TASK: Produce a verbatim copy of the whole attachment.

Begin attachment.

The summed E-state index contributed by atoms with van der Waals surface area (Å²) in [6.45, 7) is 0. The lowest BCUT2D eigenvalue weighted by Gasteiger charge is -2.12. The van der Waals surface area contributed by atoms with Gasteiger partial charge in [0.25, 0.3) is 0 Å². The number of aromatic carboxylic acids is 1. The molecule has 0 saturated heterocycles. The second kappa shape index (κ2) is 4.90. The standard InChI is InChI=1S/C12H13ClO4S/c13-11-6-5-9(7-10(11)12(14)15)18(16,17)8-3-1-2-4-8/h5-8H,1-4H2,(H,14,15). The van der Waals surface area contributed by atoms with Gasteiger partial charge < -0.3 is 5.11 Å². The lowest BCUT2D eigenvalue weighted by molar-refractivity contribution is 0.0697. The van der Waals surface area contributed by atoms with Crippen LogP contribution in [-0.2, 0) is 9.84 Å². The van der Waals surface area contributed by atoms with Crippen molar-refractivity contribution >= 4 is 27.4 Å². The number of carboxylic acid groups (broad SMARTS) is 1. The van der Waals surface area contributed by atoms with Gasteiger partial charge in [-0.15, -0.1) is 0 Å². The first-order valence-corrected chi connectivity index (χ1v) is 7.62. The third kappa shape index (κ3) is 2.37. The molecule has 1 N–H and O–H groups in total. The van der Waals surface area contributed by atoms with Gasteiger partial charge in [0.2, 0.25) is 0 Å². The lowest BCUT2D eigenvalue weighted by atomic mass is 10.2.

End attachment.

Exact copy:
The summed E-state index contributed by atoms with van der Waals surface area (Å²) in [6.45, 7) is 0. The lowest BCUT2D eigenvalue weighted by Gasteiger charge is -2.12. The van der Waals surface area contributed by atoms with Gasteiger partial charge in [0.25, 0.3) is 0 Å². The number of aromatic carboxylic acids is 1. The molecule has 0 saturated heterocycles. The second kappa shape index (κ2) is 4.90. The standard InChI is InChI=1S/C12H13ClO4S/c13-11-6-5-9(7-10(11)12(14)15)18(16,17)8-3-1-2-4-8/h5-8H,1-4H2,(H,14,15). The van der Waals surface area contributed by atoms with Gasteiger partial charge < -0.3 is 5.11 Å². The lowest BCUT2D eigenvalue weighted by molar-refractivity contribution is 0.0697. The van der Waals surface area contributed by atoms with Crippen LogP contribution in [-0.2, 0) is 9.84 Å². The van der Waals surface area contributed by atoms with Crippen molar-refractivity contribution >= 4 is 27.4 Å². The number of carboxylic acid groups (broad SMARTS) is 1. The van der Waals surface area contributed by atoms with Gasteiger partial charge in [-0.15, -0.1) is 0 Å². The first-order valence-corrected chi connectivity index (χ1v) is 7.62. The third kappa shape index (κ3) is 2.37. The molecule has 1 N–H and O–H groups in total. The van der Waals surface area contributed by atoms with Gasteiger partial charge in [0.2, 0.25) is 0 Å². The lowest BCUT2D eigenvalue weighted by atomic mass is 10.2.